The ever-present problem of salary gaps seems to have no end in sight, but the situation is certainly better than before. One reason we are seeing progress is that we are talking more openly about salaries and people are more and more aware of how much different jobs pay. While keeping employee wages confidential is a common practice, the perception around salary disclosure is changing and in fact, with wage gaps remaining a prevalent issue, many employees are demanding more transparency.
Employers play an important role in eliminating pay gaps, so where do Canadian employers stand on the issue of pay transparency? To find out, Indeed surveyed a thousand Canadian employers in order to better understand current salary disclosure practices, employers’ willingness to be more transparent, and what is driving their decisions to share or not to share salary information on current or future job postings.
Just over one third of new jobs posted directly on Indeed don’t include salary information
According to Indeed data, of the new jobs posted directly on Indeed in Canada, 66% provide salary information, compared to 78% of new jobs posted in the US, and 80% worldwide.1 In New York City, a new law passed and will go into effect in April 2022, making it mandatory to disclose salaries to job seekers. In Ontario, the Employment Equity Act imposed a similar requirement in 2019 but only to private sector employers with more than 100 employees. Canada has yet to extend such legislation nationwide.
Salary transparency helps to attract and retain talent
Here’s what we know: jobs on Indeed with salaries listed have a 19% lower cost per apply on average and receive up to 90% more applications.2 Moreover, pay transparency empowers employees to negotiate their pay with their employers. In addition to these direct benefits, there is also a more subtle advantage: salary disclosure enables more transparency around pay and studies show that when there’s more transparency around pay, the salary gap shrinks.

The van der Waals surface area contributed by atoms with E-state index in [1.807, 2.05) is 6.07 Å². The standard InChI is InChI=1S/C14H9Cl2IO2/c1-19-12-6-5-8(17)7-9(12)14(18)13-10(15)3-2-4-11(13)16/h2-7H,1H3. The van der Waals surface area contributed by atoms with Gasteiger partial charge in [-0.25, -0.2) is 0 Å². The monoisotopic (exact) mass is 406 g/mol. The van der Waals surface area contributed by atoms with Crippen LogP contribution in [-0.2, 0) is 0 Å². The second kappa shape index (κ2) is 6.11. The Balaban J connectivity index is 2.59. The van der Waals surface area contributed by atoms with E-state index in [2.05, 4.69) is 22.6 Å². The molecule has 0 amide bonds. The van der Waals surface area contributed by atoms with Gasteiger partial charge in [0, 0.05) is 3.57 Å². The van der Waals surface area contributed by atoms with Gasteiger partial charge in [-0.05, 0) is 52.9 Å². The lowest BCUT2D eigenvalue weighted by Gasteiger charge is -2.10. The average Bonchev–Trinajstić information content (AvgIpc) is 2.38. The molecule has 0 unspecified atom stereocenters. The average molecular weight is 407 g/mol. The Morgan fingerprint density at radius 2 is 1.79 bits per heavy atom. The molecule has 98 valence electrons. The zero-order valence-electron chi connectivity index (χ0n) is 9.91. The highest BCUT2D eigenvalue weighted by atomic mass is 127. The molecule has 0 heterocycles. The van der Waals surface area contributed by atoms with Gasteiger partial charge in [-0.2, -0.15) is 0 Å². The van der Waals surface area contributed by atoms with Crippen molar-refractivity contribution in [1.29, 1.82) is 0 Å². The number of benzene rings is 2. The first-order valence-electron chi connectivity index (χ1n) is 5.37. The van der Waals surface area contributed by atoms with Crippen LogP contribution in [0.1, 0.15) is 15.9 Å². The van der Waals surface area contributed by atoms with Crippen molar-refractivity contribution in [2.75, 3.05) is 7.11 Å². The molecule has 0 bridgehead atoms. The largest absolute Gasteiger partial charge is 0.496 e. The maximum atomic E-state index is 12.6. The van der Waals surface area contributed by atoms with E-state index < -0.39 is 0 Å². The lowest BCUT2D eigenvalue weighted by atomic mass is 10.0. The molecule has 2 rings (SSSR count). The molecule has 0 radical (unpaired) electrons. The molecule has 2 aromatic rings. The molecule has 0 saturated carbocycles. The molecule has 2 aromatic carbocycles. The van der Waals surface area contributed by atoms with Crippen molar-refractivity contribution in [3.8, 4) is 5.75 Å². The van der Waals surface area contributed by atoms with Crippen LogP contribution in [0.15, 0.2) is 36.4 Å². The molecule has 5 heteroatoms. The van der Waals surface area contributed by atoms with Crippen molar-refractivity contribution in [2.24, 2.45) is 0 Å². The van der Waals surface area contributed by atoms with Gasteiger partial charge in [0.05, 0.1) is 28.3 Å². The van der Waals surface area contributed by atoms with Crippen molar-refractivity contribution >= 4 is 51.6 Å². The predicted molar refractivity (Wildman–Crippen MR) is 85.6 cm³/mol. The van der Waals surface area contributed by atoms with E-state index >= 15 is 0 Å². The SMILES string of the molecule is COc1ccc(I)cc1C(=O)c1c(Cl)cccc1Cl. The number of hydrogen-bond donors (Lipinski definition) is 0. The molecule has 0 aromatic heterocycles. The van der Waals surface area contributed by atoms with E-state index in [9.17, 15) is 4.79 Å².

So far, earning gaps persist in part because the issue is hidden. As such, encouraging employers to directly address the situation through disclosing pay information is a great step forward.
Canadian employers agree salary transparency is important so why don’t more do it?
Most employers in Canada tend to agree that disclosing salary information is beneficial overall. Just under 9 in 10 (88%) respondents who indicated that their company does disclose the salary on job postings agree that this disclosure has been beneficial in the hiring process. Moreover, over 3 in 5 (63%) employers who responded agree with the statement ‘’All companies should disclose salaries in the hiring process’’, with a third (33%) strongly agreeing. Finally, 7 in 10 (70%) respondents who indicated that their company does disclose the salary on job postings agree that it has been beneficial in decreasing pay gaps.
So why isn’t transparency around pay more widespread in Canada? In essence, some employers are wary of the potential limitations or constraints disclosing salaries could pose.
Top reasons why employers don’t disclose salaries in job postings